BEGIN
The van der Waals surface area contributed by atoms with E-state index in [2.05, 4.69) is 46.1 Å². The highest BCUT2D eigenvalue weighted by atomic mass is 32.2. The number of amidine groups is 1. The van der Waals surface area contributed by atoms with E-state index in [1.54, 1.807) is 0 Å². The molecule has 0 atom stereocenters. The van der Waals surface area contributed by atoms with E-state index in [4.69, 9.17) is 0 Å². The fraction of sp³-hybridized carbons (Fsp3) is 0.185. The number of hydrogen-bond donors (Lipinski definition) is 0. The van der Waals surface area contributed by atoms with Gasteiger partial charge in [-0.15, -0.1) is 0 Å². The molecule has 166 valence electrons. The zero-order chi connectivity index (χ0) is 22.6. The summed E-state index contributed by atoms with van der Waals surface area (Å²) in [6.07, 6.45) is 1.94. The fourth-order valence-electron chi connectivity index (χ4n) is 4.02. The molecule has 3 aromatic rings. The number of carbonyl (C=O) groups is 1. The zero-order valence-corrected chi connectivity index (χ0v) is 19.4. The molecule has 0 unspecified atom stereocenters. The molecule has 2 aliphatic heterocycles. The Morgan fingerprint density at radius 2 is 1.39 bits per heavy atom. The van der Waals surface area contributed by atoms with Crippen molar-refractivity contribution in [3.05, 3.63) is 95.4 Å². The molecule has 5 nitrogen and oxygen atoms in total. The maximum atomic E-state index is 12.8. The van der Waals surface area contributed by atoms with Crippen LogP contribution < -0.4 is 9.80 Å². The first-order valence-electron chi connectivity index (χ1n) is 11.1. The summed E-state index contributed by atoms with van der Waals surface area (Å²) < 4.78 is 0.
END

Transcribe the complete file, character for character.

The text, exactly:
The van der Waals surface area contributed by atoms with E-state index in [2.05, 4.69) is 46.1 Å². The highest BCUT2D eigenvalue weighted by atomic mass is 32.2. The number of amidine groups is 1. The van der Waals surface area contributed by atoms with E-state index in [1.54, 1.807) is 0 Å². The molecule has 0 atom stereocenters. The van der Waals surface area contributed by atoms with E-state index in [4.69, 9.17) is 0 Å². The fraction of sp³-hybridized carbons (Fsp3) is 0.185. The number of hydrogen-bond donors (Lipinski definition) is 0. The van der Waals surface area contributed by atoms with Gasteiger partial charge in [-0.15, -0.1) is 0 Å². The molecule has 166 valence electrons. The zero-order chi connectivity index (χ0) is 22.6. The summed E-state index contributed by atoms with van der Waals surface area (Å²) in [6.07, 6.45) is 1.94. The fourth-order valence-electron chi connectivity index (χ4n) is 4.02. The molecule has 3 aromatic rings. The number of carbonyl (C=O) groups is 1. The zero-order valence-corrected chi connectivity index (χ0v) is 19.4. The molecule has 0 unspecified atom stereocenters. The molecule has 2 aliphatic heterocycles. The Morgan fingerprint density at radius 2 is 1.39 bits per heavy atom. The van der Waals surface area contributed by atoms with Crippen molar-refractivity contribution in [3.05, 3.63) is 95.4 Å². The molecule has 5 nitrogen and oxygen atoms in total. The maximum atomic E-state index is 12.8. The van der Waals surface area contributed by atoms with Crippen LogP contribution < -0.4 is 9.80 Å². The first-order valence-electron chi connectivity index (χ1n) is 11.1. The summed E-state index contributed by atoms with van der Waals surface area (Å²) < 4.78 is 0.